This can all be really hard and frustrating to do with young children but it is worth the effort and it does get easier. My husband and I are already seeing results, A couple of weeks ago, while I was praying after Communion my oldest daughter stood next to me and asked me what I was doing. I told her that I was talking to Jesus and thanking him. She told me she wanted to talk to Jesus too. I told her to fold her hands and say “Dear Jesus.” She repeated after me and then looked at me for what to do next. I told her that she could tell Jesus whatever she wanted to. She then thanked him for her family and told him that she loved him. I choked back a few tears.June 14, 2010 at 1:40 am #3873
This is one of my son’s favorite websites:
This site is really great. My son loves the Divine Mercy Chaplet show. The site takes a little bit of work to figure out how to navigate it, so I suggest looking at it before when the kids aren’t with you. The trick is to go to the “treehouse” and view the map. This will give you a list of all the activities/prayers/lessons. Then click on the picture of the city and actually go to whichever building has the activity.
Here are some great sites full of activities, crafts, lessons, prayers:
SaraJune 14, 2010 at 1:47 am #3874
This isn’t a prayer per se, but it’s a great way to teach the idea that our work/play/rest/everything can be offerings to God.
Following is an article I wrote for the Lenten edition of the St Pius X Catholic School HASA Herald:
Create a large vine to put up on a wall. On it, include words from John 15:1-5
I am the true vine, and my Father is the vine grower.
He takes away every branch in me that does not bear fruit, and everyone that does he prunes so that it bears more fruit.
You are already pruned because of the word that I spoke to you.
Remain in me, as I remain in you. Just as a branch cannot bear fruit on its own unless it remains on the vine, so neither can you unless you remain in me.
I am the vine, you are the branches. Whoever remains in me and I in him will bear much fruit, because without me you can do nothing.
You can go all out and create an image of God, the Father, as a vine grower. Create bags of “fertilizer” with the gifts of the Holy Spirit. Be creative illustrating the passage in as much detail as you want.
Create a branch for each family member. Create a basket of grapes and leaves. Whenever someone sees a family member doing a good deed or acting piously, that person can add a grape or leaf to the other person’s vine. Here’s the catch: you can’t put grapes/leaves on your own vine. By the end of Lent, your family should be able to see the fruit grown by Our Lord.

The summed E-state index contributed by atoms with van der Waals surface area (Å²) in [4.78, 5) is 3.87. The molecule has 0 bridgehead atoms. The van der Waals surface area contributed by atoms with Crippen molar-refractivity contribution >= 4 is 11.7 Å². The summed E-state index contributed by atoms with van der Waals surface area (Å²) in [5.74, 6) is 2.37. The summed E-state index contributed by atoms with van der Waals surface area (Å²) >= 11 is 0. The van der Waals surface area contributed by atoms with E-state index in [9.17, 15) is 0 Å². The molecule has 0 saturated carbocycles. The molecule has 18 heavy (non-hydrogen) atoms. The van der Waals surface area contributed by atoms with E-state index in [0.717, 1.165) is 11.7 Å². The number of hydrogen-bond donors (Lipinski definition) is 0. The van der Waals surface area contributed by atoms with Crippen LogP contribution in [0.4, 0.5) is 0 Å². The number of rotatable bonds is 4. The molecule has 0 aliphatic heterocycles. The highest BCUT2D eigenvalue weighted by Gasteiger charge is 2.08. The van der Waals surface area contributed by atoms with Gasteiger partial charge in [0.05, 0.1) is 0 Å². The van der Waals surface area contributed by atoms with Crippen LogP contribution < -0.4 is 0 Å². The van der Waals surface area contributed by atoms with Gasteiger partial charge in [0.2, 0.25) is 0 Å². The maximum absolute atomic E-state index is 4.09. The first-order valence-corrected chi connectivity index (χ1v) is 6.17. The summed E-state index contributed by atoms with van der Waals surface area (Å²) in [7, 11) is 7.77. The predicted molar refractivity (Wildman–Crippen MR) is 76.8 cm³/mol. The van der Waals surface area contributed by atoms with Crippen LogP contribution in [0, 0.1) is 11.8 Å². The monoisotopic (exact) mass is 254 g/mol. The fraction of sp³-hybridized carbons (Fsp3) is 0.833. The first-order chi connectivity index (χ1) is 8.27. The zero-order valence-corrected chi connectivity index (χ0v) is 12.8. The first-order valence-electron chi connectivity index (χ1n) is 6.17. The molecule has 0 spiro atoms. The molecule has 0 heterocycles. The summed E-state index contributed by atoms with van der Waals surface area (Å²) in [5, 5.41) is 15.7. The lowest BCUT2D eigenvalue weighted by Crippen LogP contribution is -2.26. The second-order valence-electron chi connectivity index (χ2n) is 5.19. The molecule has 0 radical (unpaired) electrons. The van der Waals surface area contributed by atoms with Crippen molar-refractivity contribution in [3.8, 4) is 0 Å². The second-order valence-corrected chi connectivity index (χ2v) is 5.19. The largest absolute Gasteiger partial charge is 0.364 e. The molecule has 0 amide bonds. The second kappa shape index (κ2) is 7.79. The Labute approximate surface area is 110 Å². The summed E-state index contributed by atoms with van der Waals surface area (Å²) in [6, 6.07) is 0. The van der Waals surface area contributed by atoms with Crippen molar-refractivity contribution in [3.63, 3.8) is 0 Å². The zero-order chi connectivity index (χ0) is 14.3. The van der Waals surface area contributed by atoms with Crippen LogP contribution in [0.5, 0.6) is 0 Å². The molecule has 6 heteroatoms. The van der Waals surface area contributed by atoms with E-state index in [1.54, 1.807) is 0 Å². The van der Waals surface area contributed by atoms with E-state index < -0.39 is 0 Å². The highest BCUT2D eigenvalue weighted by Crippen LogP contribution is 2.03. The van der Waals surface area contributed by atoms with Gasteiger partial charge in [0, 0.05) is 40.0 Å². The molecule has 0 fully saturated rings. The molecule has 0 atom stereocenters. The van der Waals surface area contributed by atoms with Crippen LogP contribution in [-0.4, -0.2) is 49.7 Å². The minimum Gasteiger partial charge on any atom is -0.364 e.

This idea was inspired by http://www.catholicmom.com/lenten_grapevine.htm.
I hope you enjoy this one as much as we do.
SaraJune 14, 2010 at 1:52 am #3875
More sites with fun activities:
These sites are pretty Easter-focused, but a lot of the activities are good any time of year.
SaraOctober 23, 2010 at 8:45 pm #3872
I know I’m late but say the family Rosary, it is a good start to a family prayer life.
Peace in Christ,
KathleenNovember 9, 2010 at 1:44 pm #3876
My parents always used dinner time to include us in any prayers we may have that we wanted others to help us with or pray for. Its a good time because everyone is gathered around the table and ready to be thankful for a bountiful meal.March 16, 2011 at 12:13 pm #3877
that is a good idea.March 16, 2011 at 12:19 pm #3878
This would not be too much for them. As early as possible, we should integrate prayers to their daily activities in every means we could, even reciting a three o’clock prayer in the afternoon or a rosary. A kid who was raised with good values is a trouble-free kid. You could even send them to a christian boarding schools to learn good values as they grow old.
What a lot of parents don’t realize is children attract what you project, so the outcome is very much determined by your behaviour. So if a parent primarily is disrespectful of children guess what? You will have very disrespectful children back.May 21, 2012 at 5:36 pm #3879
I have young kids also, ages 6,5,3 and almost 2. One thing my kids love is a morning and bedtime blessing. Trace the cross on their forehead and pray for them each morning and night. Thank God for them and ask for His blessings on their day or rest. Then invite them to bless you. My kids from the age of 2 were able to pray the meal blessing, Our Father, Glory Be, and Hail Mary. I let them choose their favorite for bedtime prayers and we kneel before a crucifix in their room and pray together. I was not raised in a home that had a prayer life at all so this has all been new to me.